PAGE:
Figure 1: Neck showing diffuse goitre.


Figure 2: Lower limbs showing genu varum deformity.


Figure 3: LX-ray of Right knee showing genu varum deformity.


Figure 4: Tc-99m scan showing diffuse uniform uptake.


Thyrotoxicosis affects bone mineral metabolism in different ways. It is a known fact since 1891 when Von Rcklinghausen published the first paper [1]. It increases the rate of bone remodelling leading to net bone loss (Osteopenia/osteoporosis) and fragility fracture [2]. In addition, associated myopathy also contributes to fracture by increasing the risk of fall. Low serum vitamin D level has also been established in these patients [3]. Proposed mechanisms are: decreased synthesis in skin due to thyrotoxicosis-associated hyperpigmentation, decreased absorption due to steatorrhea and increased degradation due to hepatic enzyme stimulation. Serum calcium and phosphorous level may be low, normal or high depending on the severity of thyrotoxicosis and associated abnormalities [4,5]. Though bone mineral density is not available, low serum vitamin D with high alkaline phosphatase in presence of normal calcium/phosphorus level in the background of post-menopausal status is obvious in our patient.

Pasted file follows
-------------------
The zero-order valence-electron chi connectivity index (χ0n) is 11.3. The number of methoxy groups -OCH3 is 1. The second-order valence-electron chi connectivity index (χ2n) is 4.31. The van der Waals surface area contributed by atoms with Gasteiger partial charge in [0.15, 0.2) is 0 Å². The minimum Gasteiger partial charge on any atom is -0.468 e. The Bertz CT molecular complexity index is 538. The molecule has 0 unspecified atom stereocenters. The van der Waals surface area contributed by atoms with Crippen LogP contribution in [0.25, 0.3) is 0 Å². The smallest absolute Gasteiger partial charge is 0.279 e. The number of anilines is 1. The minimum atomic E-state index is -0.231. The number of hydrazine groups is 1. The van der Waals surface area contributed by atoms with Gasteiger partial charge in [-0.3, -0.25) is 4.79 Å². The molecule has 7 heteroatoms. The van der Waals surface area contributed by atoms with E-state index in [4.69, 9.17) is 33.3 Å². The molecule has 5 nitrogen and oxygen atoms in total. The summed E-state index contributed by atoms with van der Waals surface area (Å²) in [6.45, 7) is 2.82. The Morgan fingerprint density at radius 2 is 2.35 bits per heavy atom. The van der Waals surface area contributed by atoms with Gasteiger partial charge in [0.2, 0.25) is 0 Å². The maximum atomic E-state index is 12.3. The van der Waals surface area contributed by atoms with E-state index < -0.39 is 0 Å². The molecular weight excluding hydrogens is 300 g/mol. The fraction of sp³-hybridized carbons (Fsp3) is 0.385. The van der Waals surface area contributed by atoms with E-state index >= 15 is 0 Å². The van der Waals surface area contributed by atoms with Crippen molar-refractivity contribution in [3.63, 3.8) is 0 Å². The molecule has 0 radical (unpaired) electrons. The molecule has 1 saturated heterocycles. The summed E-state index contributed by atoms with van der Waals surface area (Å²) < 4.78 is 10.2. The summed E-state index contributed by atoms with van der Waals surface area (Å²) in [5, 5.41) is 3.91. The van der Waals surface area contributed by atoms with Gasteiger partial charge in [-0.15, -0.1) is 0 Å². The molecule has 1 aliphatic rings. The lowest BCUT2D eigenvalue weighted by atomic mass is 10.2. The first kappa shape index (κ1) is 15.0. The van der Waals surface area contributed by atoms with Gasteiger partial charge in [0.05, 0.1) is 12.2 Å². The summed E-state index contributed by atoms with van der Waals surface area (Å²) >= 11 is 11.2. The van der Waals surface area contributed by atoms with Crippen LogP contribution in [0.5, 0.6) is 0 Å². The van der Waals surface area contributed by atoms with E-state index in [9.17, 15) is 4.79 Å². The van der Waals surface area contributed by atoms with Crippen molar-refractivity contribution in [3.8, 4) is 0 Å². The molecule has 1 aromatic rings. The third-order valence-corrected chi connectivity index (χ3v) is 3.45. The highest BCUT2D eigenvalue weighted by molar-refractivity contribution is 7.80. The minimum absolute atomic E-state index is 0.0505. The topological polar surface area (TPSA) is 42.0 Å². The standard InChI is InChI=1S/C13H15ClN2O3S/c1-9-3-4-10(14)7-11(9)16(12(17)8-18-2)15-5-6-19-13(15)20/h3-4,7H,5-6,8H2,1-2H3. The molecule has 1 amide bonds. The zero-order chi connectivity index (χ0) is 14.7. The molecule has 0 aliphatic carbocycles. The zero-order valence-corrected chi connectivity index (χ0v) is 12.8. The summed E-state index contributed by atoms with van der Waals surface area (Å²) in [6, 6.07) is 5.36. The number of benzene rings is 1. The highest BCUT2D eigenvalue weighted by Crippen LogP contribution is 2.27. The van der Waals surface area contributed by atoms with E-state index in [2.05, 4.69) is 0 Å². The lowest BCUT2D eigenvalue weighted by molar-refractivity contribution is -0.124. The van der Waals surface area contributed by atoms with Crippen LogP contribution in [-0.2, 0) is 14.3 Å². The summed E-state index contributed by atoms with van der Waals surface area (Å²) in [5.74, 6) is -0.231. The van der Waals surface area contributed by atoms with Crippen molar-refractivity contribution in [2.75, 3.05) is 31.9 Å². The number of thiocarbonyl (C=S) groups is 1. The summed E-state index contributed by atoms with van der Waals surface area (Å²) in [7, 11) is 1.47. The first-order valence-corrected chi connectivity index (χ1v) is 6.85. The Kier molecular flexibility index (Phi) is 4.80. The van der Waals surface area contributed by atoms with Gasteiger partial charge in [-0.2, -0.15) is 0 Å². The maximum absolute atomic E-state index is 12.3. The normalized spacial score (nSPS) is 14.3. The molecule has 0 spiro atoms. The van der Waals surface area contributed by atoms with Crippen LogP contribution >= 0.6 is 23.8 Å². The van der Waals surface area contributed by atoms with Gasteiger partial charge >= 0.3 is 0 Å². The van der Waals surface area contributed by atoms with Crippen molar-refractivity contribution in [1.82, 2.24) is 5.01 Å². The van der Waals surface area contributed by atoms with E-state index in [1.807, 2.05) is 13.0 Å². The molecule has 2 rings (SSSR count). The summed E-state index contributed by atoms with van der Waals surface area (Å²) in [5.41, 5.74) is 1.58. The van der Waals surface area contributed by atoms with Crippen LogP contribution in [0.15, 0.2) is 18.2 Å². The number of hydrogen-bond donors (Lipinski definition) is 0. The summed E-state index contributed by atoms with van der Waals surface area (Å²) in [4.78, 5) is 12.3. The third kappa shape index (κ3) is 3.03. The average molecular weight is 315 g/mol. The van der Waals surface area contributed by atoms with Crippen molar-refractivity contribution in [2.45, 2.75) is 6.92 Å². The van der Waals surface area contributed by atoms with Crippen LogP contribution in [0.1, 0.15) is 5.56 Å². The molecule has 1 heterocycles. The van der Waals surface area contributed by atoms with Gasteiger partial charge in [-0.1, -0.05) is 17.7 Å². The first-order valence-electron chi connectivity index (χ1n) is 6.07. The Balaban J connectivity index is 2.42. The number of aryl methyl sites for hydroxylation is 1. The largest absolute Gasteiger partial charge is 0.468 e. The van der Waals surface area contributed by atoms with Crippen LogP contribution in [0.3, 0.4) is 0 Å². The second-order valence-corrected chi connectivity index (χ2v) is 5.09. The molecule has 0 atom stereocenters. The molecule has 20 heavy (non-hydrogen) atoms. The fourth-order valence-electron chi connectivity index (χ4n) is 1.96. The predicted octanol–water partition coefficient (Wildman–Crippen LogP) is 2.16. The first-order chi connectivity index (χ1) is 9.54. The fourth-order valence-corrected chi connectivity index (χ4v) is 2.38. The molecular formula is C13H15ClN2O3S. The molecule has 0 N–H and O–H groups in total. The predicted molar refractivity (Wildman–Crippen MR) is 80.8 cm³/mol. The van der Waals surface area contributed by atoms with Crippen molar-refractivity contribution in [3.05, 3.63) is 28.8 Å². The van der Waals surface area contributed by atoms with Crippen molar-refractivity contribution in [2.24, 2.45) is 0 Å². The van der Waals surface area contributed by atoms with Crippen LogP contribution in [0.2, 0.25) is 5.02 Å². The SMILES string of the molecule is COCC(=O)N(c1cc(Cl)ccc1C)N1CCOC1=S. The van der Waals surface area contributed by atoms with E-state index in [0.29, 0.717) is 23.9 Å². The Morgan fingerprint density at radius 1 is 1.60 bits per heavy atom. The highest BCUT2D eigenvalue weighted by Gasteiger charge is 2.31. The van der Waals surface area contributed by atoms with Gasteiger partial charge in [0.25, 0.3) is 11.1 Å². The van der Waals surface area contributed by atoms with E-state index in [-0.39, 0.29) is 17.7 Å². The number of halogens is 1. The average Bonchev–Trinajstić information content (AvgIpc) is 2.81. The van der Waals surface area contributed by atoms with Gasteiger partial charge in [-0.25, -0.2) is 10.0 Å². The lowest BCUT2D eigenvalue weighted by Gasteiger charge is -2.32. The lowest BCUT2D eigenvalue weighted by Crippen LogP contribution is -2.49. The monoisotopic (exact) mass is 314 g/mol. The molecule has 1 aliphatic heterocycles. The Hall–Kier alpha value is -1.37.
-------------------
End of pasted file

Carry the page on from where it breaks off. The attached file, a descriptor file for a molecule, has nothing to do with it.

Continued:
Genu varum is a common manifestation of vitamin D deficiency during childhood [6]. However, it is usually due to injury, arthritis or may be the late manifestation of hypophosphatemic rickets in adults [7-10]. These can be excluded as etiology in our patient with normal serum phosphorus level in the absence of history of injury and features of arthritis. This deformity decreases the quality of life significantly in presence of myopathy and requires symptomatic treatment in most patients like the index case.

So, genu varum may be an intial clue for Graves' disease. By diagnosing early, we can avoid late life threatening cardiovascular complications of thyrotoxicosis like arrhythmia. This may be the first case establishing the relationship between Graves' disease and genu varum.


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Citation: Sahoo J, Hariharan S (2012) An Uncommon Skeletal Manifestation of Graves’ Disease. Thyroid Disorders Ther 1:107.

Copyright: © 2012 Sahoo J, et al. This is an open-access article distributed under the terms of the Creative Commons Attribution License, which permits unrestricted use, distribution, and reproduction in any medium, provided the original author and source are credited.